the ,, attractor ,, describing the motion of the fluid system. Fig. 11 plots two of 
the three continuous model variables, for the same parameter values yielding the 
time vs. time map of Fig. 10. This structure can be recognized as a Rossler 
attractor in its "screw type" or “funnel” parameter regime[15]. The close 
correspondence of model and experiment of Fig. 10 argues that such a structure 
is imbedded in the infinite-dimensional state space of the fluid system. Fig. 

12 plots the position of the model drop as a function of time. The interaction 
of the phase of the natural drop oscillations with the discrete events of the 
drops detaching give rise to varying degrees of "rebound" of the remaining mass, 
and the resulting motion can be nonperiodic. 

position 

X 
v 

X 

-(up) 

Fig. 11 - Attractor reconstructed from the analog model. 

Note the rapid rebound when a drop detaches at x q . 




18 



Fig. 12 - Analog model in the nonperiodic regime corresponding to Fig. 11. 


No strong claims are made about the accuracy of this particular model, as 
nearly any driven nonlinear oscillator will behave this way in some parameter 
range. Nevertheless, a few points are well illustrated by this example. 

a) A model of only a few dimensions can sometimes adequately describe the 
chaotic behavior of a continuum system, the high dimensionality of the fluid 
system is not required. This is in line with the original discussions of 
Lorenz[16], Ruelle and Takens[17], and Gollub and Swinney[18]. 

b) There exist fundamental geometrical structures which reappear in many dif¬ 
ferent nonlinear systems. The equations of the original Rossler system are 
quite different from those of this model, yet the same attractors appear. 
Furthermore, Rossler's original work, as well as work in this laboratory and 
elsewhere, indicate that the changes in topology of the various Rossler 




19 


attractors as system parameters are varied is much more general than any one set 
of equations- Yet the parameter space of even the Rossler system, which pro¬ 
duces the simplest chaotic attractor, is largely unexplored. Much work remains 
to be done to determine "typical" paths through parameter space, and the result¬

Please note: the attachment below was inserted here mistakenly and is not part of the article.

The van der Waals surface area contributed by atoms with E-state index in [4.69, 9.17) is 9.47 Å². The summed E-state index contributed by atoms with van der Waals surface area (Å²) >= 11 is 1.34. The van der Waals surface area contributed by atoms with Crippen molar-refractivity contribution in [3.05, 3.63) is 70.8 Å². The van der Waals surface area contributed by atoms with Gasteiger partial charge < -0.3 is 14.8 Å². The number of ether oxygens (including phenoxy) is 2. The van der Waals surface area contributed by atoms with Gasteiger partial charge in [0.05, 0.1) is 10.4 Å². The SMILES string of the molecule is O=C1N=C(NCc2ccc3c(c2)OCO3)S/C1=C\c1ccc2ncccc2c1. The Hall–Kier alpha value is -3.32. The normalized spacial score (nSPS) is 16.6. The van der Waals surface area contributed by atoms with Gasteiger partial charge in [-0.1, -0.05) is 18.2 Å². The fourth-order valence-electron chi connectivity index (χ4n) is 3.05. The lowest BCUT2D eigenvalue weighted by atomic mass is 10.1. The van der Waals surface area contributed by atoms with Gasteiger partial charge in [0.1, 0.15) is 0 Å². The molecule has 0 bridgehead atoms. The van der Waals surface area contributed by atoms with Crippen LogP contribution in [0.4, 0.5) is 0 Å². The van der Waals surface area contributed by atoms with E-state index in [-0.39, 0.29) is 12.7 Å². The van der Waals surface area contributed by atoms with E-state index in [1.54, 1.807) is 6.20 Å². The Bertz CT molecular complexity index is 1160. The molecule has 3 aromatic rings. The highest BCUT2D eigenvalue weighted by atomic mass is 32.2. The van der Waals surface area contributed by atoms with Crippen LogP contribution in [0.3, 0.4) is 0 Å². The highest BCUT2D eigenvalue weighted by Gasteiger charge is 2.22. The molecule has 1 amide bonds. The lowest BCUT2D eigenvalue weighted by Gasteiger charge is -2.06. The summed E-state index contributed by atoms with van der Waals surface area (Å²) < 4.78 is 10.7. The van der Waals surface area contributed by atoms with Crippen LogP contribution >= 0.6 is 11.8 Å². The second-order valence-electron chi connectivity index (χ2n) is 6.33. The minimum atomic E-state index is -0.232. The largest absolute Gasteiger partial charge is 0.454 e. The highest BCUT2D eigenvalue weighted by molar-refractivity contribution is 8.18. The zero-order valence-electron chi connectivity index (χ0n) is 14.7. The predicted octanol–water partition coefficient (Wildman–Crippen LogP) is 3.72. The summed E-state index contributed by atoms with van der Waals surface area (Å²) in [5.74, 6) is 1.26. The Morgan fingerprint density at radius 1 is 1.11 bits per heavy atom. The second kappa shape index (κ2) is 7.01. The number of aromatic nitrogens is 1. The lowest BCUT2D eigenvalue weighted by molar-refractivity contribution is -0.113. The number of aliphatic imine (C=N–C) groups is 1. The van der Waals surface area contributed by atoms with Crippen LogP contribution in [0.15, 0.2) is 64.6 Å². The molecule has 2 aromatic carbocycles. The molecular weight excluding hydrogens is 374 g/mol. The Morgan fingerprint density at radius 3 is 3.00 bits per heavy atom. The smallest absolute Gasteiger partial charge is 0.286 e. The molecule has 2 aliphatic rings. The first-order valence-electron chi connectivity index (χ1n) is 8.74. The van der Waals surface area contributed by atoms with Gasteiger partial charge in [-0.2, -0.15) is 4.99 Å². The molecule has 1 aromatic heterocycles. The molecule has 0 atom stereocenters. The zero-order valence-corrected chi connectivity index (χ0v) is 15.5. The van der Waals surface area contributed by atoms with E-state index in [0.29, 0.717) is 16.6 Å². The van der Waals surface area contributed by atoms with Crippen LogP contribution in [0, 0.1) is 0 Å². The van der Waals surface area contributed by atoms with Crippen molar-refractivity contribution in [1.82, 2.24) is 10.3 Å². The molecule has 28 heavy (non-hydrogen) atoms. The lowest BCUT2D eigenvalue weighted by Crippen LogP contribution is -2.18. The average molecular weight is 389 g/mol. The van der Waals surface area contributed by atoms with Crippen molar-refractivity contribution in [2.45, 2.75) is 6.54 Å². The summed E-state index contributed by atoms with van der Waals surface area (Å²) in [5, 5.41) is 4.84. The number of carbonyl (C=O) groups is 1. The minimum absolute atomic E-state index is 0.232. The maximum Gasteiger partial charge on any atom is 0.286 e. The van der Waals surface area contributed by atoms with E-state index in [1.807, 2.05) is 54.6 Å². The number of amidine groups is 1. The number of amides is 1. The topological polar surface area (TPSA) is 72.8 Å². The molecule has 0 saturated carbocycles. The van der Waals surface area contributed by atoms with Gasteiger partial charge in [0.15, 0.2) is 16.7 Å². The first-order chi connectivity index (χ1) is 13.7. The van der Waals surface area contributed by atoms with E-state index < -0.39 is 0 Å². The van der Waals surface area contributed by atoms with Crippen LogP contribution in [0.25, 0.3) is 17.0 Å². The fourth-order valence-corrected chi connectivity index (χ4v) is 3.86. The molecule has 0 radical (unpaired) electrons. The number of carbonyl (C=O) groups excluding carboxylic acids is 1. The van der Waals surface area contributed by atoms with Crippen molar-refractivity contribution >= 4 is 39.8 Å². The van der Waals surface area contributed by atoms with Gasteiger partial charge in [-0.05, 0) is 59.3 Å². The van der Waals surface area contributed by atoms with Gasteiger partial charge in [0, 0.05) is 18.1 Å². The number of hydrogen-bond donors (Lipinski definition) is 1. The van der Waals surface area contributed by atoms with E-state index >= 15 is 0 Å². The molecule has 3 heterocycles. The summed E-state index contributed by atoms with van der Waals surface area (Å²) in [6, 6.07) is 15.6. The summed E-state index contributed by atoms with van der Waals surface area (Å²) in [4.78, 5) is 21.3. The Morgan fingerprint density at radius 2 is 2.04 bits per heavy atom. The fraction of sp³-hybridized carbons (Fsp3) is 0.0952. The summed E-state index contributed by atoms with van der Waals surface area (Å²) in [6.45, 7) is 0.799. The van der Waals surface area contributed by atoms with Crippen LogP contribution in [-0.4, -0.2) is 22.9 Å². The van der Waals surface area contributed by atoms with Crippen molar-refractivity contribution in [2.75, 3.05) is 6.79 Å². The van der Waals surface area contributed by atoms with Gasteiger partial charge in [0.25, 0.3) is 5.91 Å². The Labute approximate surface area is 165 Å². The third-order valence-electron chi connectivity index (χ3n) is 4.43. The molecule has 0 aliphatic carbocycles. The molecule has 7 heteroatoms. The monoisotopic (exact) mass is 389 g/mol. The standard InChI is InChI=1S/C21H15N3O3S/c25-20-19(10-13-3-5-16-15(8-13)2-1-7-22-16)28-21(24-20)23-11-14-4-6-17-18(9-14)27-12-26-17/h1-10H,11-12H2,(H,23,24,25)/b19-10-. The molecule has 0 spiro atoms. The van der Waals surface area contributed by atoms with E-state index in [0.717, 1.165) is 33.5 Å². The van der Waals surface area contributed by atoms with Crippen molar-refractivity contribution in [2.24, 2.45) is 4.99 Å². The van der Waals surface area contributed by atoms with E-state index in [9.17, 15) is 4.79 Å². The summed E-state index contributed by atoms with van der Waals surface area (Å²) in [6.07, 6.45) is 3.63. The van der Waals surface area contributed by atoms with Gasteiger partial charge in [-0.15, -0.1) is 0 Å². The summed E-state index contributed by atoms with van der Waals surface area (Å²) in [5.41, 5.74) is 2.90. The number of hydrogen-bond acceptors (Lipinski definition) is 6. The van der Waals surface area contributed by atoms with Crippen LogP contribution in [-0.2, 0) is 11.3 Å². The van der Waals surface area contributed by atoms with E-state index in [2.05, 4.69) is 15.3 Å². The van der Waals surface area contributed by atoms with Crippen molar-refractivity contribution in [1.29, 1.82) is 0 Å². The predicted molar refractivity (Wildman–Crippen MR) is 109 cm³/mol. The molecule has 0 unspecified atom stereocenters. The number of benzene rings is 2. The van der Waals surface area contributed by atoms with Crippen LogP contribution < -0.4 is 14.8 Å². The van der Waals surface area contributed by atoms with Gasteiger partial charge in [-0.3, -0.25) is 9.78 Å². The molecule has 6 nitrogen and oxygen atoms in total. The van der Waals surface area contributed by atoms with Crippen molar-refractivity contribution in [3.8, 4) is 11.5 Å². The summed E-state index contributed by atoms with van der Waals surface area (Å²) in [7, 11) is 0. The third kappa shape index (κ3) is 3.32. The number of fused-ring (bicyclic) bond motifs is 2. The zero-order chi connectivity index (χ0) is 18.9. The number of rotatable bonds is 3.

ing changes in the behavior of a physical system. 

. c) Analog and special purpose hardware could play a leading role in the 
development of our understanding of nonlinear systems- General purpose digital 
machines are admirably suited for accurate calculations in particular cases, but 
often do not serve well for rapid scans of large classes of equations where 
qualitative understanding is totally lacking. The model-data correspondence of 
Fig. 10 was obtained by a search through a three-dimensional parameter space 
which took only a few moments on an analog machine, parameters are varied simply 
by turning knobs, and feedback is immediate. The time and expense required for 
the same job on a standard digital machine is horrendous to contemplate. The 
radical reduction in price and increase in capability of integrated digital cir¬ 
cuitry in the past decade enable the construction at low cost of special purpose 
and hybrid devices specifically designed to rapidly increase our general 
knowledge of dynamical systems theory. Alas, we have found this viewpoint dif¬ 
ficult to communicate to scientific officialdomf19]. 

JIUgtttmt 

nan 

QJarimruttimm 



20 


6^ Information theory and dynamics 

We now turn to the question of describing and quantifying the predictabil¬ 
ity of a stream of numbers obtained from repeated measurements of a physical 
system. Before treating the water drop data, a brief general discussion of the 
relevance of information theory to studies of dynamical systems is perhaps in 
order. Although only well-known results in information theory will be 
described, a general appreciation has been lacking of their usefulness in 
describing the predictability of physical systems, particularly in the presence 
of noise. The viewpoint and vocabulary used have been developed over the past 
few years at Santa Cruz in collaboration with Jim Crutchfield, Doyne Farmer, and 
Norman Packard. 

The concept of M information" as a physical entity, with a p log p type 
measure, was perhaps first appreciated by Boltzmann[20]. Gibbs, Szilard, and 
others addressed the concept with varying degrees of directness, but it was not 
until Shannon's work "The Mathematical Theory of Communication" that a clear and 
explicit discussion of information and its properties appeared[21]. Shannon 
carefully restricted his discussion to the transmission of information from a 
"transmitter" to a "receiver" through a "channel”, each with known statistical 
properties. Some version of the following figure appears in the early pages of 
most books on information theory: 

transmitter receiver 

Fig. 13 

p(x) P(y) 






21 


P(x) describes the distribution of possible transmitted messages x, P(y) the 
distribution of possible received messages y, and the properties of the "chan¬ 
nel" connecting the two distributions is contained in the conditional distribu¬ 
tion P(ylx), the probability of receiving message y given that message x was 
transmitted. 


The set of possible transmitted and received messages labeled by x and y 
may assume a number of forms# If the messages are selected from a finite set,